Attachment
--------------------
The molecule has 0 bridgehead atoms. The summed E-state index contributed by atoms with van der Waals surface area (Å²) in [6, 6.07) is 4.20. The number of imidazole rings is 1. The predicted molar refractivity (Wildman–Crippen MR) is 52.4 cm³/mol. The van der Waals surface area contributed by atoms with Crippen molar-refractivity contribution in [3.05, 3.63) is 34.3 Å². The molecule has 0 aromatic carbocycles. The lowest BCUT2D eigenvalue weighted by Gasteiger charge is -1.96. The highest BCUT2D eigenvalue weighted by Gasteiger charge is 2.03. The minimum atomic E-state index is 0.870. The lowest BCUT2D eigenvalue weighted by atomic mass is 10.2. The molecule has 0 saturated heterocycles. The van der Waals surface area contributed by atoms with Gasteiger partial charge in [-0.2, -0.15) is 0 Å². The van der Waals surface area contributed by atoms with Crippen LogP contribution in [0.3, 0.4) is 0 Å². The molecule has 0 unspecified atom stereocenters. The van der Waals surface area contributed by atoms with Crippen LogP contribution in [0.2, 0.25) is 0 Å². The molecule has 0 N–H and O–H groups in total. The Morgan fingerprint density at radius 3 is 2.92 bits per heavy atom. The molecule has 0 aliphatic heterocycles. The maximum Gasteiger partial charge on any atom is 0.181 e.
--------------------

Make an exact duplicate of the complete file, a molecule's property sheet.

The molecule has 0 bridgehead atoms. The summed E-state index contributed by atoms with van der Waals surface area (Å²) in [6, 6.07) is 4.20. The number of imidazole rings is 1. The predicted molar refractivity (Wildman–Crippen MR) is 52.4 cm³/mol. The van der Waals surface area contributed by atoms with Crippen molar-refractivity contribution in [3.05, 3.63) is 34.3 Å². The molecule has 0 aromatic carbocycles. The lowest BCUT2D eigenvalue weighted by Gasteiger charge is -1.96. The highest BCUT2D eigenvalue weighted by Gasteiger charge is 2.03. The minimum atomic E-state index is 0.870. The lowest BCUT2D eigenvalue weighted by atomic mass is 10.2. The molecule has 0 saturated heterocycles. The van der Waals surface area contributed by atoms with Gasteiger partial charge in [-0.2, -0.15) is 0 Å². The van der Waals surface area contributed by atoms with Crippen LogP contribution in [0.3, 0.4) is 0 Å². The molecule has 0 unspecified atom stereocenters. The van der Waals surface area contributed by atoms with Crippen LogP contribution in [0.2, 0.25) is 0 Å². The molecule has 0 N–H and O–H groups in total. The Morgan fingerprint density at radius 3 is 2.92 bits per heavy atom. The molecule has 0 aliphatic heterocycles. The maximum Gasteiger partial charge on any atom is 0.181 e.